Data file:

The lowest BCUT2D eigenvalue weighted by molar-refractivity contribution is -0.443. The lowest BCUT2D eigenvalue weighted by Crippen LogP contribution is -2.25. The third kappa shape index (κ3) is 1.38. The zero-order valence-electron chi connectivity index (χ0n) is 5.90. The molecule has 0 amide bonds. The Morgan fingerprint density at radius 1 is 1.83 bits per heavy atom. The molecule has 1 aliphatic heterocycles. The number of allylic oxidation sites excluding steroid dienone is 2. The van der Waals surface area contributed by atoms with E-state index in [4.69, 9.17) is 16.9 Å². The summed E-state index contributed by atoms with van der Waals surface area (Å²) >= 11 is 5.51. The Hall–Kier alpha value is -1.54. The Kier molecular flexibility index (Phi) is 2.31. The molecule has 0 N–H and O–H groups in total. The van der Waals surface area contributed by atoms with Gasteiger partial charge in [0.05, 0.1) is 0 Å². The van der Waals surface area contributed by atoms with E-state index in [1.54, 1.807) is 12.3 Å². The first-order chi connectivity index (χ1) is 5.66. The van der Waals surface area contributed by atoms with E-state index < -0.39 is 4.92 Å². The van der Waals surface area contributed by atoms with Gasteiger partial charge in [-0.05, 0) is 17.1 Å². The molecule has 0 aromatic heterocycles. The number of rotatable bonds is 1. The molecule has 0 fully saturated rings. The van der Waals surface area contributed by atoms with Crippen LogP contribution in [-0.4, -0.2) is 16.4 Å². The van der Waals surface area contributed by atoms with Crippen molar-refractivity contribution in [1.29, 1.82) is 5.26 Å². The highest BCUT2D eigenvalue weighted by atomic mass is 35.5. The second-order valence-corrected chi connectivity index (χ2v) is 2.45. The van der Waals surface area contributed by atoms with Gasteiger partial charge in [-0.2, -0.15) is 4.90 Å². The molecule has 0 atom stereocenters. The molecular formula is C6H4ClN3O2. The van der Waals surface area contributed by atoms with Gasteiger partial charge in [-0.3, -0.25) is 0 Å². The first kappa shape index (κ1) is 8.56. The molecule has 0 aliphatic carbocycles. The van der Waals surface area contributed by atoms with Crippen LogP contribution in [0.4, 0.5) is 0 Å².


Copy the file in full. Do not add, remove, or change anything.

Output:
The lowest BCUT2D eigenvalue weighted by molar-refractivity contribution is -0.443. The lowest BCUT2D eigenvalue weighted by Crippen LogP contribution is -2.25. The third kappa shape index (κ3) is 1.38. The zero-order valence-electron chi connectivity index (χ0n) is 5.90. The molecule has 0 amide bonds. The Morgan fingerprint density at radius 1 is 1.83 bits per heavy atom. The molecule has 1 aliphatic heterocycles. The number of allylic oxidation sites excluding steroid dienone is 2. The van der Waals surface area contributed by atoms with E-state index in [4.69, 9.17) is 16.9 Å². The summed E-state index contributed by atoms with van der Waals surface area (Å²) >= 11 is 5.51. The Hall–Kier alpha value is -1.54. The Kier molecular flexibility index (Phi) is 2.31. The molecule has 0 N–H and O–H groups in total. The van der Waals surface area contributed by atoms with Gasteiger partial charge in [0.05, 0.1) is 0 Å². The van der Waals surface area contributed by atoms with E-state index in [1.54, 1.807) is 12.3 Å². The first-order chi connectivity index (χ1) is 5.66. The van der Waals surface area contributed by atoms with E-state index < -0.39 is 4.92 Å². The van der Waals surface area contributed by atoms with Gasteiger partial charge in [-0.05, 0) is 17.1 Å². The molecule has 0 aromatic heterocycles. The number of rotatable bonds is 1. The molecule has 0 fully saturated rings. The van der Waals surface area contributed by atoms with Crippen LogP contribution in [-0.4, -0.2) is 16.4 Å². The van der Waals surface area contributed by atoms with Crippen molar-refractivity contribution in [1.29, 1.82) is 5.26 Å². The highest BCUT2D eigenvalue weighted by atomic mass is 35.5. The second-order valence-corrected chi connectivity index (χ2v) is 2.45. The van der Waals surface area contributed by atoms with Gasteiger partial charge in [-0.2, -0.15) is 4.90 Å². The molecule has 0 atom stereocenters. The molecular formula is C6H4ClN3O2. The van der Waals surface area contributed by atoms with Gasteiger partial charge in [-0.3, -0.25) is 0 Å². The first kappa shape index (κ1) is 8.56. The molecule has 0 aliphatic carbocycles. The van der Waals surface area contributed by atoms with Crippen LogP contribution in [0.4, 0.5) is 0 Å².